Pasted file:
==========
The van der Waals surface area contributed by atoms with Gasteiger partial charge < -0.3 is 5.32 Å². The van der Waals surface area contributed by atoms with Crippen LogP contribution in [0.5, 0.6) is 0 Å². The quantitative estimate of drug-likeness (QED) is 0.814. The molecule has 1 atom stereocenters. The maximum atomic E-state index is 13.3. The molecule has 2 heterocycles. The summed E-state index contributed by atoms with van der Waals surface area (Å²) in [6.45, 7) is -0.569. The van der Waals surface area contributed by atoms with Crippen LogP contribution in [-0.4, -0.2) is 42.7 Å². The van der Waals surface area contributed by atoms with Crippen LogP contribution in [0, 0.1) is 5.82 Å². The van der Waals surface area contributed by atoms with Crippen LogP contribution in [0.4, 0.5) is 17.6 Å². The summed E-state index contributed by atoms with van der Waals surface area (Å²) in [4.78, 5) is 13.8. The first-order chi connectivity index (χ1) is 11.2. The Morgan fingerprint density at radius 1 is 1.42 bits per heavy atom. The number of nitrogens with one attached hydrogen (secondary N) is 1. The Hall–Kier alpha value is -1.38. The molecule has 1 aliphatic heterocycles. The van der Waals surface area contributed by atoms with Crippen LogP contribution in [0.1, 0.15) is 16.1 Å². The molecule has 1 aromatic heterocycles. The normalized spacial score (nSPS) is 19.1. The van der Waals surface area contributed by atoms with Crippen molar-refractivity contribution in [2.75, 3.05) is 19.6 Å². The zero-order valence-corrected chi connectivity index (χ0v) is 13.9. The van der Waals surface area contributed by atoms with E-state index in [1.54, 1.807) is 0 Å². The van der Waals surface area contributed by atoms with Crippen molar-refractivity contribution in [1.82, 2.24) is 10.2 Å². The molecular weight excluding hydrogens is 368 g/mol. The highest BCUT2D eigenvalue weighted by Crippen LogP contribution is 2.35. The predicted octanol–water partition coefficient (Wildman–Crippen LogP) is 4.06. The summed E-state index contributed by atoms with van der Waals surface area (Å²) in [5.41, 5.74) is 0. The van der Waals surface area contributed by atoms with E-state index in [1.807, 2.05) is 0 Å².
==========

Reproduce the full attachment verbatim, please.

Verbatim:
The van der Waals surface area contributed by atoms with Gasteiger partial charge < -0.3 is 5.32 Å². The van der Waals surface area contributed by atoms with Crippen LogP contribution in [0.5, 0.6) is 0 Å². The quantitative estimate of drug-likeness (QED) is 0.814. The molecule has 1 atom stereocenters. The maximum atomic E-state index is 13.3. The molecule has 2 heterocycles. The summed E-state index contributed by atoms with van der Waals surface area (Å²) in [6.45, 7) is -0.569. The van der Waals surface area contributed by atoms with Crippen LogP contribution in [-0.4, -0.2) is 42.7 Å². The van der Waals surface area contributed by atoms with Crippen LogP contribution in [0, 0.1) is 5.82 Å². The van der Waals surface area contributed by atoms with Crippen LogP contribution in [0.4, 0.5) is 17.6 Å². The summed E-state index contributed by atoms with van der Waals surface area (Å²) in [4.78, 5) is 13.8. The first-order chi connectivity index (χ1) is 11.2. The Morgan fingerprint density at radius 1 is 1.42 bits per heavy atom. The number of nitrogens with one attached hydrogen (secondary N) is 1. The Hall–Kier alpha value is -1.38. The molecule has 1 aliphatic heterocycles. The van der Waals surface area contributed by atoms with Crippen LogP contribution in [0.1, 0.15) is 16.1 Å². The molecule has 1 aromatic heterocycles. The normalized spacial score (nSPS) is 19.1. The van der Waals surface area contributed by atoms with Crippen molar-refractivity contribution in [2.75, 3.05) is 19.6 Å². The zero-order valence-corrected chi connectivity index (χ0v) is 13.9. The van der Waals surface area contributed by atoms with E-state index in [1.54, 1.807) is 0 Å². The van der Waals surface area contributed by atoms with Crippen molar-refractivity contribution in [1.82, 2.24) is 10.2 Å². The molecular weight excluding hydrogens is 368 g/mol. The highest BCUT2D eigenvalue weighted by Crippen LogP contribution is 2.35. The predicted octanol–water partition coefficient (Wildman–Crippen LogP) is 4.06. The summed E-state index contributed by atoms with van der Waals surface area (Å²) in [5.41, 5.74) is 0. The van der Waals surface area contributed by atoms with E-state index in [1.807, 2.05) is 0 Å².